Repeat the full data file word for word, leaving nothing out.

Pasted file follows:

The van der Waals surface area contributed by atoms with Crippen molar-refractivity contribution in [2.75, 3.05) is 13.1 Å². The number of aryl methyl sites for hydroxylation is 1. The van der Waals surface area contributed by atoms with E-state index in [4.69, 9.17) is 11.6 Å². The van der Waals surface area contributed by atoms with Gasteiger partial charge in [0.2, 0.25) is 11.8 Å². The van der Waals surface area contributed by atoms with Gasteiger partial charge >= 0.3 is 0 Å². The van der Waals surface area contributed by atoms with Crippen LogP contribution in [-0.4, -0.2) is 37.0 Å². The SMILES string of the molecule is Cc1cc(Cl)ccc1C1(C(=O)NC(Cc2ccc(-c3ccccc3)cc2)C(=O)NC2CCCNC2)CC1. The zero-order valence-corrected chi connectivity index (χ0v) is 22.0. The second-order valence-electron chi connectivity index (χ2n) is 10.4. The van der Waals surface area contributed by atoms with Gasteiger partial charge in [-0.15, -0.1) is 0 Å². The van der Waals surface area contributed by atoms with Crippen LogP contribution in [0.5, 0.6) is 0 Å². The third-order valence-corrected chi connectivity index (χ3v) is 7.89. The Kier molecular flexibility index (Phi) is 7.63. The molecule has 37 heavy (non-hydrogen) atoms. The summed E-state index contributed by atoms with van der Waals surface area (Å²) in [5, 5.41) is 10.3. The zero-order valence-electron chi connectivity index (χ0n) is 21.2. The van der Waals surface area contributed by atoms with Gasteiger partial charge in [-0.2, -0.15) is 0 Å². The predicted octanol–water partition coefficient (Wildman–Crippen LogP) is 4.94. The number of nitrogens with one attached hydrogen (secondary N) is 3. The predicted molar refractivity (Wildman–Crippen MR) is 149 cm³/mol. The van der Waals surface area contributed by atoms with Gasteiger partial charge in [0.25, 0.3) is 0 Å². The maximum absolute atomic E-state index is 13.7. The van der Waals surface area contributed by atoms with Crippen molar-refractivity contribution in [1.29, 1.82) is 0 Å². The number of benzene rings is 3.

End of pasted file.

The van der Waals surface area contributed by atoms with Crippen molar-refractivity contribution in [2.75, 3.05) is 13.1 Å². The number of aryl methyl sites for hydroxylation is 1. The van der Waals surface area contributed by atoms with E-state index in [4.69, 9.17) is 11.6 Å². The van der Waals surface area contributed by atoms with Gasteiger partial charge in [0.2, 0.25) is 11.8 Å². The van der Waals surface area contributed by atoms with Gasteiger partial charge >= 0.3 is 0 Å². The van der Waals surface area contributed by atoms with Crippen LogP contribution in [-0.4, -0.2) is 37.0 Å². The SMILES string of the molecule is Cc1cc(Cl)ccc1C1(C(=O)NC(Cc2ccc(-c3ccccc3)cc2)C(=O)NC2CCCNC2)CC1. The zero-order valence-corrected chi connectivity index (χ0v) is 22.0. The second-order valence-electron chi connectivity index (χ2n) is 10.4. The van der Waals surface area contributed by atoms with Gasteiger partial charge in [-0.15, -0.1) is 0 Å². The van der Waals surface area contributed by atoms with Crippen LogP contribution in [0.5, 0.6) is 0 Å². The third-order valence-corrected chi connectivity index (χ3v) is 7.89. The Kier molecular flexibility index (Phi) is 7.63. The molecule has 37 heavy (non-hydrogen) atoms. The summed E-state index contributed by atoms with van der Waals surface area (Å²) in [5, 5.41) is 10.3. The zero-order valence-electron chi connectivity index (χ0n) is 21.2. The van der Waals surface area contributed by atoms with Gasteiger partial charge in [-0.2, -0.15) is 0 Å². The predicted octanol–water partition coefficient (Wildman–Crippen LogP) is 4.94. The number of nitrogens with one attached hydrogen (secondary N) is 3. The predicted molar refractivity (Wildman–Crippen MR) is 149 cm³/mol. The van der Waals surface area contributed by atoms with Gasteiger partial charge in [0.25, 0.3) is 0 Å². The maximum absolute atomic E-state index is 13.7. The van der Waals surface area contributed by atoms with Crippen molar-refractivity contribution in [1.29, 1.82) is 0 Å². The number of benzene rings is 3.